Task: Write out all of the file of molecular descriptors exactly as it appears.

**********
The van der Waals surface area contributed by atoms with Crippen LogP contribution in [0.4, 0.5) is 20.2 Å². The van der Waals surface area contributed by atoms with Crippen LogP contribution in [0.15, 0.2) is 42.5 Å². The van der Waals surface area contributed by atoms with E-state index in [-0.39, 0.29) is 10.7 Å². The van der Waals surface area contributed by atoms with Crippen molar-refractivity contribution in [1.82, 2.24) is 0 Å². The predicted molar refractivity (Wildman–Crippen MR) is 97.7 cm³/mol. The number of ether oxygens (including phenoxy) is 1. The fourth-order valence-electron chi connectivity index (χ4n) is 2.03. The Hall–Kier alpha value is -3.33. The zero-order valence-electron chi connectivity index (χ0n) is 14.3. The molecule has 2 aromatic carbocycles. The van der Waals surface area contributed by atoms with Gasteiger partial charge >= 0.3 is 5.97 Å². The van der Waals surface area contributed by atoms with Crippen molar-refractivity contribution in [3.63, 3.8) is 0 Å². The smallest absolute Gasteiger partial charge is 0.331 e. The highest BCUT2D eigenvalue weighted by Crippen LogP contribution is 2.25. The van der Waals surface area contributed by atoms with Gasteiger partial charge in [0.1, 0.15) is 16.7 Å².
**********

The van der Waals surface area contributed by atoms with Crippen LogP contribution in [0.4, 0.5) is 20.2 Å². The van der Waals surface area contributed by atoms with Crippen LogP contribution in [0.15, 0.2) is 42.5 Å². The van der Waals surface area contributed by atoms with E-state index in [-0.39, 0.29) is 10.7 Å². The van der Waals surface area contributed by atoms with Crippen molar-refractivity contribution in [1.82, 2.24) is 0 Å². The predicted molar refractivity (Wildman–Crippen MR) is 97.7 cm³/mol. The number of ether oxygens (including phenoxy) is 1. The fourth-order valence-electron chi connectivity index (χ4n) is 2.03. The Hall–Kier alpha value is -3.33. The zero-order valence-electron chi connectivity index (χ0n) is 14.3. The molecule has 2 aromatic carbocycles. The van der Waals surface area contributed by atoms with Gasteiger partial charge >= 0.3 is 5.97 Å². The van der Waals surface area contributed by atoms with Crippen molar-refractivity contribution in [3.63, 3.8) is 0 Å². The smallest absolute Gasteiger partial charge is 0.331 e. The highest BCUT2D eigenvalue weighted by Crippen LogP contribution is 2.25. The van der Waals surface area contributed by atoms with Gasteiger partial charge in [0.1, 0.15) is 16.7 Å².